“How have you worked with diversity?”

In a course I took over the past term, we spent much time problematizing notions of diversity, particularly diversity within the academy and in canadian multiculturalism as assisted by Ahmed’s On Being Included  Coming out of the course, I took home a few key points(amongst many) on the word: 1) Diversity is a veiled way to reference tokenistic inclusion of different bodies, particularly those of varying race, 2) the use of diversity as a de-political, less radical way to fight oppression (tolerance, not acceptance or change), and 3)diversity still frames the white, able, cis, straight, english speaking, thin, male (etc) body as the normal, difference from this (particularly along racial lines) is the creation of diversity in an institution, in an organization, or workplace. Within this brief summary, there is much to analyze and discuss (can the term diversity be used radically?), but I want to hone in briefly on a an experience and discussion I had. 

During a few interviews I’ve been asked “how have I worked with diversity” as part of an organization’s larger culture of seeming to or at least trying to promote positive values within the institution  Another friend of mine and fellow classmates remarked, that that was the question of a white (at least predominantly) organization. I am still reflecting on what this means for myself, and particularly what it means to be called upon as normative, as one who works with diversity. Within a queer organization I am somewhat in the center, one who works with the diversity of others.

When I answered, I talked about accessibility and concrete action to make events and resources accessible to those with a variety of bodies, which functions the question differently than the more indescript working with diversity, which I initially read as being comfortable with people different from one’s self. Rather than the question being about my own comfort, it instead could be about how to actually make ourselves and others better able to serve many different experiences and people within the context of anti-oppression. My own interpretation of the question then was shook when these friends and classmates of color pointed out the whiteness of the question, especially in the context of the whiteness of the org and our course readings and focus.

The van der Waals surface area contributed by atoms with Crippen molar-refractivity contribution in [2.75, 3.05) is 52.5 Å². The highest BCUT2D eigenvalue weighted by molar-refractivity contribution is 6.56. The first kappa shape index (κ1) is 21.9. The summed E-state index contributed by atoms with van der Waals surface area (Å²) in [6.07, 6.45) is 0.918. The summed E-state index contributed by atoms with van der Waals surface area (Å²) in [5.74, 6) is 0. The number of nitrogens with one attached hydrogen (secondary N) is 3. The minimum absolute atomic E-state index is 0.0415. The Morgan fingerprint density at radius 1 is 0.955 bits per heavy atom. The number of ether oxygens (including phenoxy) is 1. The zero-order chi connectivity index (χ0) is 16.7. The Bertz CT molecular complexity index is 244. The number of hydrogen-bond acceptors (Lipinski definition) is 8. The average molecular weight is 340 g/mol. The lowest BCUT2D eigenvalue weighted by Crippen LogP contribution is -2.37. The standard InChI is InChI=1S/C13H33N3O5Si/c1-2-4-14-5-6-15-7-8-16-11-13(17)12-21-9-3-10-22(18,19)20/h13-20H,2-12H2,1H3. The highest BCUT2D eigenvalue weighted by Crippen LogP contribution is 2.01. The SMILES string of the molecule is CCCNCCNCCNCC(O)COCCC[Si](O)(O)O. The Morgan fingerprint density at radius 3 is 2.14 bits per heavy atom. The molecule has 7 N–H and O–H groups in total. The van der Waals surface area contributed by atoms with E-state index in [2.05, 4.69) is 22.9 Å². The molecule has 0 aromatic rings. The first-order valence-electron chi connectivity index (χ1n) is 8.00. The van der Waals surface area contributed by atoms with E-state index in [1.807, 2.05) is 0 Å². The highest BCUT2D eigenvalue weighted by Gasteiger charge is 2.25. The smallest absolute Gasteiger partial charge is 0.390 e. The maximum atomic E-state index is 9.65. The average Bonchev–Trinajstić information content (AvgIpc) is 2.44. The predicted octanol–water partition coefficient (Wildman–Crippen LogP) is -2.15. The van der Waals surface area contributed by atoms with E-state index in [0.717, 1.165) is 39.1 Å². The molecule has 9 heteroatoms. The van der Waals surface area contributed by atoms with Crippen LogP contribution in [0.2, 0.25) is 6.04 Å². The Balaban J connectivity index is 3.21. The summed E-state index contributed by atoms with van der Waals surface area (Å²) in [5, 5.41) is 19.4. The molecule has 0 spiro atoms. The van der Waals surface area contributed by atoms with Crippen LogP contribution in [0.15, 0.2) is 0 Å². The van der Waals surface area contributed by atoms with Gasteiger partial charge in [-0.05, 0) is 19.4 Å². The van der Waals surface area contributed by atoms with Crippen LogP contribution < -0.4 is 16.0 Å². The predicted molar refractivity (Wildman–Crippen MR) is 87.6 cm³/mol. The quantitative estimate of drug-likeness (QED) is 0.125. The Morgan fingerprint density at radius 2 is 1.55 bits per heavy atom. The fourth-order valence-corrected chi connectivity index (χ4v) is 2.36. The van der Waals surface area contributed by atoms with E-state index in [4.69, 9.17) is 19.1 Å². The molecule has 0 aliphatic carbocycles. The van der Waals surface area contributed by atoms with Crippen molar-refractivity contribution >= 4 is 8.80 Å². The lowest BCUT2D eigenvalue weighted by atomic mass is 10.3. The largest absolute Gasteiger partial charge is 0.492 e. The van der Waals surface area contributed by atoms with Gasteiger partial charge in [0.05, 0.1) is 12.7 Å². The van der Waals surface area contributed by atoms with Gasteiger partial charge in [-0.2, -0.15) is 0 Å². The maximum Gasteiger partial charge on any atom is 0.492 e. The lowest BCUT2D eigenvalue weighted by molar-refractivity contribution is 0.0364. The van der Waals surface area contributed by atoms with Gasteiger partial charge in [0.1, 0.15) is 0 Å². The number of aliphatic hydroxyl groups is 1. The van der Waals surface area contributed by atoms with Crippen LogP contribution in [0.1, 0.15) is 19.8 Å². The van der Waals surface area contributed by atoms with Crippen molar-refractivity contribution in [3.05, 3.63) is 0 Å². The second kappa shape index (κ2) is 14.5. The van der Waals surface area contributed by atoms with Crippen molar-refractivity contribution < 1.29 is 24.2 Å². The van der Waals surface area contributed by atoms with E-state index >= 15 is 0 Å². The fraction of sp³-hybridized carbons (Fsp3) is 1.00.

Fundamentally, diversity propositions a center on which we can judge how diverse a space or is not. This can be a tool, in allowing us to critique spaces for lacking diversity, but it does still rely on a norm. Depending on the space that norm is defined differently. In many queer spaces I don’t represent the diversity, instead a norm against which the diverse is heavily constructed. In other arenas I might be considered somewhat diverse, but still somewhat safe due to my whiteness. This analysis allows us to see how diversity functions then as way of describing the visual images of imaginary multiculturalism.

Diversity, in its dominant, safe conceptions (even when deployed as non or only somewhat threatening tool) does not suggest upheaval of predominant systems, only the inclusion of the margins to the side of the center. How can I make those who are ‘diverse’ welcome and how can I handle the presence of those who signify diversity even as I affirmed as within the center. Perhaps, though, there is room to radicalize diversity or search for other terms. Justice for one.

Related readings:

http://acpacsje.wordpress.com/2013/02/19/social-justice-not-just-another-term-for-diversity-by-paul-c-gorski/

in relation to diversity vs social justice in academia

http://www.racialicious.com/2011/04/07/elements-of-diversity-how-change-agents-activists-advocates-and-other-do-gooders-seem-to-not-get-it-right-after-40-years-of-trying/

interesting challenge to expand what ‘the d word’ can mean, beyond, perhaps, how its critiqued here

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One comment

  1. Pingback: Migrants to the West #10 Religious freedom | Marcus' s Space

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